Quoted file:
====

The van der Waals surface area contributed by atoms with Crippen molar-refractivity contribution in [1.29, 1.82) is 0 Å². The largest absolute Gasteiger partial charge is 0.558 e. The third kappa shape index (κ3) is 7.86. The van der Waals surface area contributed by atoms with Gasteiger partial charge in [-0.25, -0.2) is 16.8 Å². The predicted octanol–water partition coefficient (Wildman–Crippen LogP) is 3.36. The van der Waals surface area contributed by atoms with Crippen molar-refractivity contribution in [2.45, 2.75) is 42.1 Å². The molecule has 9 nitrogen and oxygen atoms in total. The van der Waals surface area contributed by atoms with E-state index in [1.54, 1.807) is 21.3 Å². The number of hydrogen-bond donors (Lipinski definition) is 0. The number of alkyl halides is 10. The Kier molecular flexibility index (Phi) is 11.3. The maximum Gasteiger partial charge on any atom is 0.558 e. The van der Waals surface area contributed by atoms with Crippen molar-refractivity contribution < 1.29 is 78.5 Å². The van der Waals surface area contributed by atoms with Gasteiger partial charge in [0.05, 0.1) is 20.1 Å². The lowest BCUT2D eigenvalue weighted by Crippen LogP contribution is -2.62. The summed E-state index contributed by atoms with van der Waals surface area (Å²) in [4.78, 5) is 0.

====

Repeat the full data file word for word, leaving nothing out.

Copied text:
The van der Waals surface area contributed by atoms with Crippen molar-refractivity contribution in [1.29, 1.82) is 0 Å². The largest absolute Gasteiger partial charge is 0.558 e. The third kappa shape index (κ3) is 7.86. The van der Waals surface area contributed by atoms with Gasteiger partial charge in [-0.25, -0.2) is 16.8 Å². The predicted octanol–water partition coefficient (Wildman–Crippen LogP) is 3.36. The van der Waals surface area contributed by atoms with Crippen molar-refractivity contribution in [2.45, 2.75) is 42.1 Å². The molecule has 9 nitrogen and oxygen atoms in total. The van der Waals surface area contributed by atoms with E-state index in [1.54, 1.807) is 21.3 Å². The number of hydrogen-bond donors (Lipinski definition) is 0. The number of alkyl halides is 10. The Kier molecular flexibility index (Phi) is 11.3. The maximum Gasteiger partial charge on any atom is 0.558 e. The van der Waals surface area contributed by atoms with Crippen molar-refractivity contribution < 1.29 is 78.5 Å². The van der Waals surface area contributed by atoms with Gasteiger partial charge in [0.05, 0.1) is 20.1 Å². The lowest BCUT2D eigenvalue weighted by Crippen LogP contribution is -2.62. The summed E-state index contributed by atoms with van der Waals surface area (Å²) in [4.78, 5) is 0.